The Non-Religion

"For while we were still helpless, at the right time, Christ died for the ungodly." (Romans 5.6) 

Christianity isn't a religion.

All religions--from Buddhism to Hinduism to Judaism to Islam--have at their core a central conceit: That humans can make our way toward God. Or, if not toward God, then some form of enlightenment. In their essence, religions are pathways, routes we follow toward the divine. The farther we progress down the path--adhering to the Torah, obeying the Koran, walking the Noble Eightfold Path, or following the Dharma--the closer and closer we approach God or enlightenment.   

The same goes for non-theistic correlates of religion, all the paths and techniques of self-improvement and self-actualization. You work the program and improve.

Christianity, by contrast, is the end of religion.

Christianity provides no path toward God, no route to the divine, no ladder to climb toward the heavens. Christianity proclaims the exact opposite. There is nothing you can do, no step you can take. The gulf between you and God is unbridgeable. Between you and enlightenment there exists an abyss.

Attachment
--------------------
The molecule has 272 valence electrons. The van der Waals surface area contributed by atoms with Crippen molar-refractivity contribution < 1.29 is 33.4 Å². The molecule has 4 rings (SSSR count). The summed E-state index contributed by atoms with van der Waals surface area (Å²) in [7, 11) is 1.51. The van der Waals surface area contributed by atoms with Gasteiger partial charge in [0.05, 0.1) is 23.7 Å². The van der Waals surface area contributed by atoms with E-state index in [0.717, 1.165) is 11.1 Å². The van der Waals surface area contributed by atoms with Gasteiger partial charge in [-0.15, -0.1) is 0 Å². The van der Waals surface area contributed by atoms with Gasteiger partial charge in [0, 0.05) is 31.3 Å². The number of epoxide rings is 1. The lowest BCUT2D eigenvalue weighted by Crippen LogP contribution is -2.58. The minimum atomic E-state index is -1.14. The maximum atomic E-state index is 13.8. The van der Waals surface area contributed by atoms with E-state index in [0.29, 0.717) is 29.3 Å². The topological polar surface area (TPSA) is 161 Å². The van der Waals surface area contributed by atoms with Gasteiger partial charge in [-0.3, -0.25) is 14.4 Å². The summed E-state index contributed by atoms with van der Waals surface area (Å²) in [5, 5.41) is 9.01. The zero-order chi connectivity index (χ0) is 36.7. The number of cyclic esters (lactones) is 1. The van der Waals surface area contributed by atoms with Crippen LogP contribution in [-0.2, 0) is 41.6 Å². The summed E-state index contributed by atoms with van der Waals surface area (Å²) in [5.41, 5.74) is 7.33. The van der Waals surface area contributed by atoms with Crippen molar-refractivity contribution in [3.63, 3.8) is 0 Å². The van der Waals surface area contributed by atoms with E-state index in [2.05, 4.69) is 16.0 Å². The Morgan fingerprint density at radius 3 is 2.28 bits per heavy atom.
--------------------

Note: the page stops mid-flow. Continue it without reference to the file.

Christianity isn't a religion because it isn't a path toward God, a spiritual regimen to follow. Oh, to be sure, people turn Christianity into a religion all the time, twisting it into a moral self-improvement project. But whenever Christianity is turned into a pathway, gives you a plan to get closer to God, it is no longer a proclamation of the gospel. 

Christianity isn't a ladder to heaven you have to climb, a moral mountain you have to scale, an inner fathom you have to plumb. Christianity is history. An event. A report. News. Glad tidings. Christianity is a story, the story of God coming to us, the ungodly, while we were stuck, powerless, and helpless. While we were dysfunctional and wicked. 

Christianity isn't a religion because, in the end, there is nothing you can do to get close to God. But here's the news:

God has already come close to you.

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